Recovery? On What Planet?

So a few of our savvier economic pundits are thinking that we've reached the end of the recession, at least in technical terms.

Hooray?

Pardon me if I don't seem excited. What's getting me down is the unemployment rate, which is officially at 10.2% -- but really, it's even worse than that. What that number doesn't include is the number of people who are underemployed. These are the folks whose employers have them working part-time when they'd prefer to be working full-time, those working at their local Starbucks (Nasdaq: SBUX  ) because they've been laid off from a much better-paying job at a bank (though don't get me wrong: Starbucks has its own problems), and so forth.

That number -- what the economic wonks at the Bureau of Labor Statistics call the "U-6" calculation -- hit 17.5% in October.

Think about that. One out of every 6 American adults who want to work and are available to work is either not working at all or works less than they'd like. That's a lot of households looking at lean times. That's a lot of households that aren't upgrading to iPhones or buying big new TVs or eating at nice restaurants, much less buying new cars or bigger houses.

Retailers like Target (NYSE: TGT  ) , Abercrombie & Fitch (NYSE: ANF  ) , and Home Depot (NYSE: HD  ) have reported "comps" -- same-store sales compared to this time last year -- down across the board. Even mighty Wal-Mart (NYSE: WMT  ) , a company many expected to thrive during tough times, is seeing falling comps when you exclude fuel sales. There's a lot of worry across the board about the holiday season. Folks still aren't spending.

And even for those who are still employed and still making what they were two years ago, there's less credit available for things like houses, which means that builders like Toll Brothers (NYSE: TOL  ) and Pulte Homes (NYSE: PHM  ) probably won't be calling back laid-off workers, won't have work for idle subcontractors … and the cycle continues.

An awful lot of Americans are still feeling economically vulnerable, even if their finances are in decent shape. Those people aren't spending, not in a big way.

And if nobody's spending, and nobody's going to be hiring anytime soon, where's the recovery?

We may be stuck here for awhile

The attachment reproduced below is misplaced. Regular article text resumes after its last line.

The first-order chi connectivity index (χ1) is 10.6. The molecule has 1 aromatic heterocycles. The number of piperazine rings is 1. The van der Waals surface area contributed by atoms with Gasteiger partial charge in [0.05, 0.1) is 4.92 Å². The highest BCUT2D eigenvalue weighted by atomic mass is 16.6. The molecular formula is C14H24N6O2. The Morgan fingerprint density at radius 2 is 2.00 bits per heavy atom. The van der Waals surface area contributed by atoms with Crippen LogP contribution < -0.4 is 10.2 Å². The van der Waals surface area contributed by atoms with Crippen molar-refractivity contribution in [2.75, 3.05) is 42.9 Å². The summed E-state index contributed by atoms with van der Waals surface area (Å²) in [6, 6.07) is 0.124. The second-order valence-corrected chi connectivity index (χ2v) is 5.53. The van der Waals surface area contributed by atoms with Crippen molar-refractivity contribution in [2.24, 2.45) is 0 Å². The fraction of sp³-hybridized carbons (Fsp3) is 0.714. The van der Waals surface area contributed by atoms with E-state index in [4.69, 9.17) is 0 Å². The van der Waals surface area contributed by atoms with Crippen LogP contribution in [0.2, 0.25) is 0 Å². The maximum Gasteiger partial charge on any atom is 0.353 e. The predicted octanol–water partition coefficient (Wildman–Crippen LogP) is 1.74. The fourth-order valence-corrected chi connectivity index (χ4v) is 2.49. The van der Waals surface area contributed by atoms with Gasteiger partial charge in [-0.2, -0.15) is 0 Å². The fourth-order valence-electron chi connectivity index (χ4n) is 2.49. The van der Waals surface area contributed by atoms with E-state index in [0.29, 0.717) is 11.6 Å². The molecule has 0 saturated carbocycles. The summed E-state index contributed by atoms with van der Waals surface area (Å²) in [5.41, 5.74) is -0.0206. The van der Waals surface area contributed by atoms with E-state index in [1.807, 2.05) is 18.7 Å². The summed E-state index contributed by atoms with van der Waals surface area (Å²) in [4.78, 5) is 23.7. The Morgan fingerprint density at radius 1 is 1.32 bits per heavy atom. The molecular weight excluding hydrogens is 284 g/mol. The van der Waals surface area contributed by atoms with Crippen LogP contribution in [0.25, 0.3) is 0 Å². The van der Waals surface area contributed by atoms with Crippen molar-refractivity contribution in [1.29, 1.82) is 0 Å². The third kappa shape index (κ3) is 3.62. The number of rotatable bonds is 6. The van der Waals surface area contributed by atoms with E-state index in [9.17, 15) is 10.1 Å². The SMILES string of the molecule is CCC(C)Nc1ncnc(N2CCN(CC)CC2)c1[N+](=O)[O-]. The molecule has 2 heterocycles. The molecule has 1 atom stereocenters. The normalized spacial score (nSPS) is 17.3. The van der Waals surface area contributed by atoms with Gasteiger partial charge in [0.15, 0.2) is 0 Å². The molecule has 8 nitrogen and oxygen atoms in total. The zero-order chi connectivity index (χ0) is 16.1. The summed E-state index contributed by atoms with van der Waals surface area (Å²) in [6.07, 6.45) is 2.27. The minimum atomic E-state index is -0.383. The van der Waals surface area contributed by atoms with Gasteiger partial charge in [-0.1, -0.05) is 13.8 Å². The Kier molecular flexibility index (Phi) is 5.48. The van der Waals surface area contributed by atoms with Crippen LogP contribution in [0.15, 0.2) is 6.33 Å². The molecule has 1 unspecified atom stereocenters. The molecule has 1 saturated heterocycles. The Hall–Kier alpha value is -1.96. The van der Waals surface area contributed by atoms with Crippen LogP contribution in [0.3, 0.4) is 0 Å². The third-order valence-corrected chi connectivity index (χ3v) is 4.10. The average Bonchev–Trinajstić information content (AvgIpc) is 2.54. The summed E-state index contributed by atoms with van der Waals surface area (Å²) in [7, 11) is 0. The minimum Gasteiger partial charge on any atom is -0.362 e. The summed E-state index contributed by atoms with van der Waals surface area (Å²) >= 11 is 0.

Economist David Rosenberg of Gluskin Sheff recently pointed out a longstanding historical pattern -- unemployment tends to peak some time after the technical end of a recession.

Put another way, our unemployment number might well rise for a while longer. Rosenberg thinks it'll peak around 12%-13%, which seems reasonable to me. And there's a good argument to be made that it'll stay near that level for awhile as those underemployed people get ramped back up to full-time status. In other words, we may see that U-6 underemployment number start to fall even as the headline unemployment number continues to rise.

All that makes me conclude that tight household budgets are likely to be with us for some time. Again, if a bunch of people don't have a paycheck to spend and nobody's hiring, where's the recovery?

The Fed, the bubble, and you
Meanwhile, the Fed has signaled that it's expecting things to stay "suboptimal" for a while yet, possibly into 2011, and that it will keep interest rates at dirt-cheap levels until employment picks up. If you buy the theory that cheap Fed money is the driver behind the stock market's recent impressive gains, then it's reasonable to conclude that this run will continue for a while yet.

Of course, timing the big correction at the end could be tricky, and I don't advise trying. What I do advise is that you take a long, hard look -- right now -- at how much risk you're taking with money you might need in the next several years. If you're inclined to sell in order to reduce your exposure to the stock market, sell soon. If you're investing new money in stocks, focus hard on valuations -- there are still bargains to be had, but you need to look carefully.

Long story short: Remember those moves you wish you'd made in the summer of 2008, before the crash? This might be your second chance to get it right.